The midlife crisis, especially in men, has become an easy way to explain away any changes...read more
Dean Fletcher has been City worker, then full time dad, now he’s combining the lot with a new career in teaching.
Dean Fletcher’s career as a working dad has been varied. He was a hedge fund manager when his kids were born. Doing the hard yards that allowed him to retire at 40 and become a full time dad. But now his children are older he’s started a new career as a teacher.
Dean (53) is training to be a maths teacher with the Transition to Teach programme. He’s doing his training at Leeds Beckett University. His second stint as a student in the city. In the 80s he went to the University of Leeds and that’s where he met his wife.
Dean explained how it was his family, and their changing needs that’s driven his career.
“I retired from trading when I was 40, which is relatively common for the profession because of the intensity. I was working in London and New York, starting at the crack of dawn and not getting home until 10pm. That’s not something you can sustain forever, particularly if you have a family.
“I met my wife, who is Spanish, at The University of Leeds when I was a student the first time round. After I retired, we moved to Spain and my wife trained as a teacher whilst I became a full time dad.
“My best friend left her job in corporate entertainment to become a maths teacher at 41 and she said to me ‘you’ve got to look into teaching’. There is no way I would have considered teaching otherwise. It just wasn’t on my radar at all but she was so positive about the experience, I knew it was something I had to look into.
“Now, my children are older and at university themselves. My eldest daughter is training to be a surgeon. I decided that the time was right to start my teaching journey.”
Transition to Teach is a Department for Education funded initiative that supports eligible career changers into teaching, including those who have taken early retirement, or have been affected by redundancy. Dean explained where they came in. “I was accepted onto the Transition to Teach programme, who have provided support through my initial teacher training year and will continue to do so during my first year as a newly qualified teacher. It’s really useful to have them to call on for advice and for practical support with things like securing my first newly qualified teacher position.”
Having plenty of experience at work and as a dad gives Dean certain advantages going into teaching. “Transferable skills like dealing with people, public speaking and the ability to make people feel comfortable that comes with age will be key. I have no fear of classroom management after all those years managing the trading floor! Young people are often frightened of looking stupid or saying the wrong thing but I know from my career that someone has to start the conversation, and that means interacting, maybe getting things wrong sometimes and learning from that. It will be my job as a teacher to break down the barriers to speaking and being actively involved in the lesson.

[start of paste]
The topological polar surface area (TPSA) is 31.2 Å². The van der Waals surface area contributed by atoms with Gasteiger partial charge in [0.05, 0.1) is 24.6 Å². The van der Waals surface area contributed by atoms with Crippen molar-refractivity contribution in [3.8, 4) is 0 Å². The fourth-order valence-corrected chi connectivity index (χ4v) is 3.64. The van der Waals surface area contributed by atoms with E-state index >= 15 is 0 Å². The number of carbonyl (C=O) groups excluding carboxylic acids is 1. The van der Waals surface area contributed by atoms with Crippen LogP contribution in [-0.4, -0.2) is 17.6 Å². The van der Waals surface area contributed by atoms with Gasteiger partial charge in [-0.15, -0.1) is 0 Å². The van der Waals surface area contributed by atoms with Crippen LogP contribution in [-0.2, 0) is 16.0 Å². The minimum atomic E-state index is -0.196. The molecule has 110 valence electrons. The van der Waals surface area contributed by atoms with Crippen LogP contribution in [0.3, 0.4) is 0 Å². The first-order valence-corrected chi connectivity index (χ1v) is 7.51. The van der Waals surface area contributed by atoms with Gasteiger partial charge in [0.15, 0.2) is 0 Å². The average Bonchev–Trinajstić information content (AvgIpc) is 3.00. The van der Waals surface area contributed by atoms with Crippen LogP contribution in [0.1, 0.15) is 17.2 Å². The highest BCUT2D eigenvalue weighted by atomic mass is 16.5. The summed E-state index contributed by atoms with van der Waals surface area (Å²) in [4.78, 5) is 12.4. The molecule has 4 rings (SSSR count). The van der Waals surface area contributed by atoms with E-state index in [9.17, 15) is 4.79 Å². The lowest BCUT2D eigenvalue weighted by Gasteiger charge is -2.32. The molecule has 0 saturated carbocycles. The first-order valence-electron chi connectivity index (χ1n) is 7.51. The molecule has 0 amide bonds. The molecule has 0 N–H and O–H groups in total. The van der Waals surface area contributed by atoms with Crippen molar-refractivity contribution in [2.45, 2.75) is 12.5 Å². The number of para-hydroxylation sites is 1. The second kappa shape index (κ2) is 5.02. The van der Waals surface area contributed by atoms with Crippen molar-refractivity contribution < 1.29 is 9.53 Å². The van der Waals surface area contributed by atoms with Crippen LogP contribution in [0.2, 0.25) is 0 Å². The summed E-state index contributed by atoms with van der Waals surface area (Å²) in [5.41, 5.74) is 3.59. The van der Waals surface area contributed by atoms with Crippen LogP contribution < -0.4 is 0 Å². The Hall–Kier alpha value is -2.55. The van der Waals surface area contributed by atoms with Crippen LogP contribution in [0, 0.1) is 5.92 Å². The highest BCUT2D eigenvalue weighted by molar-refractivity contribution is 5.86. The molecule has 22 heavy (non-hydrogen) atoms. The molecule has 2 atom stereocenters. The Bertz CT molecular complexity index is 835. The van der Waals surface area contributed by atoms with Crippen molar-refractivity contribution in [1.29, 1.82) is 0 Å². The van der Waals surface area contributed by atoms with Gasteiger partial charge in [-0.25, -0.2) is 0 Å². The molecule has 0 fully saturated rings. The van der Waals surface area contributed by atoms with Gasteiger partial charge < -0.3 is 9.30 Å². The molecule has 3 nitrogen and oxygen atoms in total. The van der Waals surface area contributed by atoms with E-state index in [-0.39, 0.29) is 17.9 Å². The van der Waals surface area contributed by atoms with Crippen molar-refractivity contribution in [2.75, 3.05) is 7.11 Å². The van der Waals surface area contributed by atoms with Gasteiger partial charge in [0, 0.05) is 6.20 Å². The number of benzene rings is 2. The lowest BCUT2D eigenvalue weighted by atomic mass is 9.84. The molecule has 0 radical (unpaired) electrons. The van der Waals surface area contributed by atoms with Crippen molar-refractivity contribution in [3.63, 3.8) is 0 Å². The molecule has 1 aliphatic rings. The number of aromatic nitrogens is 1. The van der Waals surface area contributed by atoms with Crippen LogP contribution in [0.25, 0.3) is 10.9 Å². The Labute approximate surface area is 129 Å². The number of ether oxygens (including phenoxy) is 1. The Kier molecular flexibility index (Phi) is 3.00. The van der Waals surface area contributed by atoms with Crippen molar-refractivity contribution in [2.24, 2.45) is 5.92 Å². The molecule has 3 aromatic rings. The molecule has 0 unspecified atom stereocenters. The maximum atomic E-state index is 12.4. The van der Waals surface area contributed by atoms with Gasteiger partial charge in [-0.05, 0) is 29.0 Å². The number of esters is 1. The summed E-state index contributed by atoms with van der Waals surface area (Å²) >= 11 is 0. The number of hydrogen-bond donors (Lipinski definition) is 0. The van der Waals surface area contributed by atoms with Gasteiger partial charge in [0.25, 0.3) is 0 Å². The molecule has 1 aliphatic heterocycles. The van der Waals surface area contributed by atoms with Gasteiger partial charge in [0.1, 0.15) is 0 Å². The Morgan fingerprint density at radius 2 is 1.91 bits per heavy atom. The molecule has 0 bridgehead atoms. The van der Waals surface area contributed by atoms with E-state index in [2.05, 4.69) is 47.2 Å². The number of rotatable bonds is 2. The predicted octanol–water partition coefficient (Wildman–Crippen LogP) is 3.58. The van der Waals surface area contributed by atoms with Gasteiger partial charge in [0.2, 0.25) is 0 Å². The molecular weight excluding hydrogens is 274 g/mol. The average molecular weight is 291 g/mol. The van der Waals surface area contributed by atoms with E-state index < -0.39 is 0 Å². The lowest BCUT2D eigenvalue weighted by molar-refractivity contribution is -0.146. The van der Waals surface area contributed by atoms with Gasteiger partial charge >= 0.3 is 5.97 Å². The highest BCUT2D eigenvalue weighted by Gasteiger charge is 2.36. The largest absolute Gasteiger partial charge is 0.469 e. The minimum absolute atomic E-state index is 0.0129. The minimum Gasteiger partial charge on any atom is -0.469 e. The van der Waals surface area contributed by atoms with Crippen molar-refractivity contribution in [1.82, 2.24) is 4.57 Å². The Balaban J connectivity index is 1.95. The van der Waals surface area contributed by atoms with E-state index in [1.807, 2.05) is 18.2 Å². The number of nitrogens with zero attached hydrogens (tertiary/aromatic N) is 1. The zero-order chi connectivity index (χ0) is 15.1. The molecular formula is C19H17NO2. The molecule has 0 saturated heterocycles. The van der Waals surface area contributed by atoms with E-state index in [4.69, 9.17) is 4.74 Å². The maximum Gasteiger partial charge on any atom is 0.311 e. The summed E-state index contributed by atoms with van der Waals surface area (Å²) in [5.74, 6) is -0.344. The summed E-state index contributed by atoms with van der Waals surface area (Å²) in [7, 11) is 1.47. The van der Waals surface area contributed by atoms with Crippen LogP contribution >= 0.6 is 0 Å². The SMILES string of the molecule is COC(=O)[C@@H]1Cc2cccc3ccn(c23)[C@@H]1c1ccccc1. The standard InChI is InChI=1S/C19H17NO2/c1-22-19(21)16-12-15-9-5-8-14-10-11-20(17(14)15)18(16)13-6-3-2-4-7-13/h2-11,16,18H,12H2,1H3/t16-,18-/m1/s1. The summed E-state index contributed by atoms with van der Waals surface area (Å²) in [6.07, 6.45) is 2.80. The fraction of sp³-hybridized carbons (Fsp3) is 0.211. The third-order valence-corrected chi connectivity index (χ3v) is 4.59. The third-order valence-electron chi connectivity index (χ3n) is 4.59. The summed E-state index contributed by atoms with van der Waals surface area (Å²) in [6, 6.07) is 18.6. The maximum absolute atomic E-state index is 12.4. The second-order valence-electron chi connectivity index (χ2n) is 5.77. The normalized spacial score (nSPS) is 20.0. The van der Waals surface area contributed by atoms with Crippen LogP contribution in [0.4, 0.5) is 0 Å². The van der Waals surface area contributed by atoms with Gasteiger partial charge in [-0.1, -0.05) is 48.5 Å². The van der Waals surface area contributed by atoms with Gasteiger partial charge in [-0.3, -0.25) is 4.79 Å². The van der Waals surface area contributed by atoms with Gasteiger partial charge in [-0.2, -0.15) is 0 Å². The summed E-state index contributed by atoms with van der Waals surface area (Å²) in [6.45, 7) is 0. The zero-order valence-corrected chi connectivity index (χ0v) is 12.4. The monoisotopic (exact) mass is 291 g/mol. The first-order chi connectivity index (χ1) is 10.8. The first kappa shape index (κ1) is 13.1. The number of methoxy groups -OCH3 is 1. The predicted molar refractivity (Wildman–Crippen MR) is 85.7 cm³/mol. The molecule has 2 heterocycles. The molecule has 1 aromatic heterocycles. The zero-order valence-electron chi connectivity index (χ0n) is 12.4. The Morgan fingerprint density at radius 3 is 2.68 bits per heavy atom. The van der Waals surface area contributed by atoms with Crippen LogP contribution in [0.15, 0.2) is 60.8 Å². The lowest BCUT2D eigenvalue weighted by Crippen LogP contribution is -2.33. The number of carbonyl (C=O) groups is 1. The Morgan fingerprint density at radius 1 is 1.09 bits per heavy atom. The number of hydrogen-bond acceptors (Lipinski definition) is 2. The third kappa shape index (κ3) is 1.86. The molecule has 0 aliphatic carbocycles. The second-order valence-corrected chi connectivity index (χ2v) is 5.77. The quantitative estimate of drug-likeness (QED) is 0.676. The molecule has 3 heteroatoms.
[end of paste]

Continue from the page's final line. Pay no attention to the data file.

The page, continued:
“I think it’s vital that we have experienced, older people moving into teaching so that we are able to maintain that level of maturity and life experience in the profession. The skills and experience that I have bring diversity to the classroom, which is vital for students. We need teachers who are also parents, teachers who have had other careers in other industries and teachers who are passionate about the profession and inspiring young people.”
But it’s still a challenge and a learning experience for Dean. “The one piece of advice my friend gave me was to be open to constructive feedback. As an older person who has worked at a certain level, you might not be as used to constructive feedback. But going back to learning means that’s something that you’ll need to get used to. Luckily, with three grown up daughters, I’m well used to being told what to do!”
Stephen Henry is a guidance and development adviser with over 25 years’ experience in education and works with Transition to Teach to support people like Dean into new careers in teaching. Stephen believes those with prior career experience are ideal candidates for teaching. He said, “I often hear people say that teaching is a young person’s game but I actually think entering teaching with prior career experience can be hugely beneficial. You’ve got an abundance of soft skills and have learnt to interact with people effectively and manage different situations. With career experience behind you, it’s easier to see what’s important and put your time and energy into those things.
“In most cases, the grounding is all there, it’s just a case of developing the specific teaching skills which is what the teacher training year is about. It can be easier to establish necessary authority as a teacher with prior career experience. Teaching is an incredibly rewarding career and it is fantastic to see well qualified individuals with rich life experience joining the profession.”